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How Secure is Your School’s Network?

Cybersecurity is a hot topic in schools, and for good reason – data breaches are on the rise, and schools are particularly vulnerable to hackers. In fact, Verizon’s 2016 Data Breach Investigations Report ranked the education sector sixth in the U.S. for reported security incidents.

In this Q&A, Christina Stevens, Chief Information Security Officer at GuideOne Insurance, shares why schools are at risk for cyberattacks – and how you can avoid becoming a statistic.

Q: What makes schools attractive to hackers?

A: Schools have a lot of personal information on staff, students and parents that’s potentially accessible in many forms. For instance, a lot of schools and districts use mobile apps to connect with students and parents, and offer the ability to submit payments online. On top of all this, many schools have minimal budgets, and administrators prefer to use that money for the good of students instead of data security.

Q: What is the biggest mistake schools make when it comes to cybersecurity?

A: Assuming that they’re not a target because they’re a non-profit organization. With that mindset, it’s not a matter of if you’re going to be attacked, it’s a matter of when. It’s important to be aware of different cyberattack types and trends, and make data security a priority.

Q: What are the current and upcoming trends in cyberattacks that educators need to be aware of?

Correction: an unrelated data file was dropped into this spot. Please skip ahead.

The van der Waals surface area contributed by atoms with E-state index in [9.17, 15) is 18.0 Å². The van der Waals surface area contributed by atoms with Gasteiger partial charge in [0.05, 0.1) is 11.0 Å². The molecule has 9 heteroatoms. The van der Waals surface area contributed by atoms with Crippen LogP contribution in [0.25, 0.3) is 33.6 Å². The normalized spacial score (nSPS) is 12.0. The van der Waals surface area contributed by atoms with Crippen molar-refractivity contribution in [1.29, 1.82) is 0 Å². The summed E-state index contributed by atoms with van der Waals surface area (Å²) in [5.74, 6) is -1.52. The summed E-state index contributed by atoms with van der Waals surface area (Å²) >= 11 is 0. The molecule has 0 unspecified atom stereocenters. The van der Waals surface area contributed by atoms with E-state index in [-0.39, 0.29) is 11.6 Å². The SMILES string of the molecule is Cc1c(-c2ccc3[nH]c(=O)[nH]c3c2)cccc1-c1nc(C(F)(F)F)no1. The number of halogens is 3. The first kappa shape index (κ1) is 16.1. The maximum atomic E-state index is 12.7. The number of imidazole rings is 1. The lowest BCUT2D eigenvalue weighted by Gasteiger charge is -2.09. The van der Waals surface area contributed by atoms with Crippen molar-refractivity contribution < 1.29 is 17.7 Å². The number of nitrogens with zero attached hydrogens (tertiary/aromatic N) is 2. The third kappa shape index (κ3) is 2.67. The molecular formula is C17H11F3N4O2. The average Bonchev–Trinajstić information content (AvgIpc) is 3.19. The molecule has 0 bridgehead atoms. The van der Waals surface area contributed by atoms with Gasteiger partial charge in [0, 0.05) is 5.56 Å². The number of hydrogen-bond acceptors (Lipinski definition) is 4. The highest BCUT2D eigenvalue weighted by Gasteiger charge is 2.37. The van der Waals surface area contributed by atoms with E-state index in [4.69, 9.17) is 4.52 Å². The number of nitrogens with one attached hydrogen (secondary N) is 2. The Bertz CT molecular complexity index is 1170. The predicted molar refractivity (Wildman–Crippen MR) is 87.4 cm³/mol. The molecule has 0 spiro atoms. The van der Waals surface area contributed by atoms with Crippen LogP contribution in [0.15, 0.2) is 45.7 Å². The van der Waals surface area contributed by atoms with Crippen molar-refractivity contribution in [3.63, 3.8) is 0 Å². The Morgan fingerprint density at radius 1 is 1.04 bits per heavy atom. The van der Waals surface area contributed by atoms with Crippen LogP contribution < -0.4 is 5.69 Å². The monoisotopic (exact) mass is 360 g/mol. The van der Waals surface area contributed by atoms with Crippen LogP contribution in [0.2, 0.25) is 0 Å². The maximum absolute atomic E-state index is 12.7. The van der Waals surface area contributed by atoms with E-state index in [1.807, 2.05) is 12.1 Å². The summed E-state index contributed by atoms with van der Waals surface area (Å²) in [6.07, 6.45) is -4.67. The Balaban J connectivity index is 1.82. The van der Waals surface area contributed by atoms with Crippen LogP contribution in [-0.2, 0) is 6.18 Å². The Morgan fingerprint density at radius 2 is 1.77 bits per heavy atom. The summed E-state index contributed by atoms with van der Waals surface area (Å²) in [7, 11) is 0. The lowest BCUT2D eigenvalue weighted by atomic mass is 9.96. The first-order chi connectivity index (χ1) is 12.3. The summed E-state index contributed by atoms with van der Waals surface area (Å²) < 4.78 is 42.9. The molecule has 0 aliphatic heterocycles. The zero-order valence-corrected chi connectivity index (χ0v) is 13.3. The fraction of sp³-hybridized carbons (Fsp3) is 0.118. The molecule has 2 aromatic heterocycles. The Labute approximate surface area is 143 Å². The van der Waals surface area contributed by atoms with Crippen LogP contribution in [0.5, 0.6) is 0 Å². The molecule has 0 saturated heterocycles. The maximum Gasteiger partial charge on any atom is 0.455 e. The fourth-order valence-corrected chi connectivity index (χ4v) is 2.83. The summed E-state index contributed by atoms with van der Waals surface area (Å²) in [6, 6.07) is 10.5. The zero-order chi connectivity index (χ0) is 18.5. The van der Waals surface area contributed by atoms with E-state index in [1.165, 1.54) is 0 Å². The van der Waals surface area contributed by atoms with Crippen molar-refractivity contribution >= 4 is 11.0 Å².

A: Two that are top-of-mind are ransomware and spear phishing. Ransomware, which disables your network and then demands a large sum of money in order to restore the network, is becoming more and more popular because it’s a quick way of making money. Spear phishing attacks via email and social media are also on the rise because they’re easy to pull off. Hackers will impersonate someone you know as a way to get you to click on links or download malware in an attempt to gain access.

Q: How can school leaders better protect the personal information they collect?

A: First, they need to understand what data they are collecting. Then they need to determine where the data is being stored and in what format. With this information, they can limit the individuals or systems that have access to that data and monitor that access. Educating users on the appropriate use and protection of this data is also critical.

Q: What are some recommended preventive cyber security tips specific to schools?

A: Keep tabs on those who have access – by that, I mean perform background checks on employees, vendors, etc. to ensure they’re legitimate. If you don’t have an IT staff, or have limited IT resources, partner with an established IT vendor who has experience with school cybersecurity. You can also team up with other schools and districts to learn more about what they’re dealing with – and how they’re handling it. Look out for each other!

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